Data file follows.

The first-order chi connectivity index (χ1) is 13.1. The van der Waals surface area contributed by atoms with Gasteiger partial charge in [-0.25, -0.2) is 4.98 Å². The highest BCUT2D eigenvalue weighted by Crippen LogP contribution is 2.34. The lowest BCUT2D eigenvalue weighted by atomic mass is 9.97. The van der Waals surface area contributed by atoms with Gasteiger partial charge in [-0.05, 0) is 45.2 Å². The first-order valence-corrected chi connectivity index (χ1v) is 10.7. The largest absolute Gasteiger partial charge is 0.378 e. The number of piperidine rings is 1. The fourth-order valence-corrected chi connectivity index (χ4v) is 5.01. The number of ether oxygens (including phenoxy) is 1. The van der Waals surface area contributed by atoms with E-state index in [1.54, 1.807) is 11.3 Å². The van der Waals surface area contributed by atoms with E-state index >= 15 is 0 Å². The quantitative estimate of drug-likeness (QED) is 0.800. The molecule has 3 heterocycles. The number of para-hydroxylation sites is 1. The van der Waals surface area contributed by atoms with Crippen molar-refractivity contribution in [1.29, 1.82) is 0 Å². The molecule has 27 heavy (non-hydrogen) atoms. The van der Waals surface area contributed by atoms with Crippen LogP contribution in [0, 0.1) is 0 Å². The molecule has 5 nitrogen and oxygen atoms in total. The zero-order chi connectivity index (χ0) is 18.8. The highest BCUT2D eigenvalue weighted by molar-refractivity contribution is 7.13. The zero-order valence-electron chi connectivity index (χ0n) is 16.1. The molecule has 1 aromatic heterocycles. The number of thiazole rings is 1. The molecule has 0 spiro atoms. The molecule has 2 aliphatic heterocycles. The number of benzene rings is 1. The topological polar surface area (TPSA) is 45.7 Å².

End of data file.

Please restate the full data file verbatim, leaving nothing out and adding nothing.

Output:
The first-order chi connectivity index (χ1) is 13.1. The van der Waals surface area contributed by atoms with Gasteiger partial charge in [-0.25, -0.2) is 4.98 Å². The highest BCUT2D eigenvalue weighted by Crippen LogP contribution is 2.34. The lowest BCUT2D eigenvalue weighted by atomic mass is 9.97. The van der Waals surface area contributed by atoms with Gasteiger partial charge in [-0.05, 0) is 45.2 Å². The first-order valence-corrected chi connectivity index (χ1v) is 10.7. The largest absolute Gasteiger partial charge is 0.378 e. The number of piperidine rings is 1. The fourth-order valence-corrected chi connectivity index (χ4v) is 5.01. The number of ether oxygens (including phenoxy) is 1. The van der Waals surface area contributed by atoms with E-state index in [1.54, 1.807) is 11.3 Å². The van der Waals surface area contributed by atoms with E-state index >= 15 is 0 Å². The quantitative estimate of drug-likeness (QED) is 0.800. The molecule has 3 heterocycles. The number of para-hydroxylation sites is 1. The van der Waals surface area contributed by atoms with Crippen molar-refractivity contribution in [1.29, 1.82) is 0 Å². The molecule has 27 heavy (non-hydrogen) atoms. The van der Waals surface area contributed by atoms with Crippen LogP contribution in [0, 0.1) is 0 Å². The molecule has 5 nitrogen and oxygen atoms in total. The zero-order chi connectivity index (χ0) is 18.8. The highest BCUT2D eigenvalue weighted by molar-refractivity contribution is 7.13. The zero-order valence-electron chi connectivity index (χ0n) is 16.1. The molecule has 1 aromatic heterocycles. The number of thiazole rings is 1. The molecule has 0 spiro atoms. The molecule has 2 aliphatic heterocycles. The number of benzene rings is 1. The topological polar surface area (TPSA) is 45.7 Å².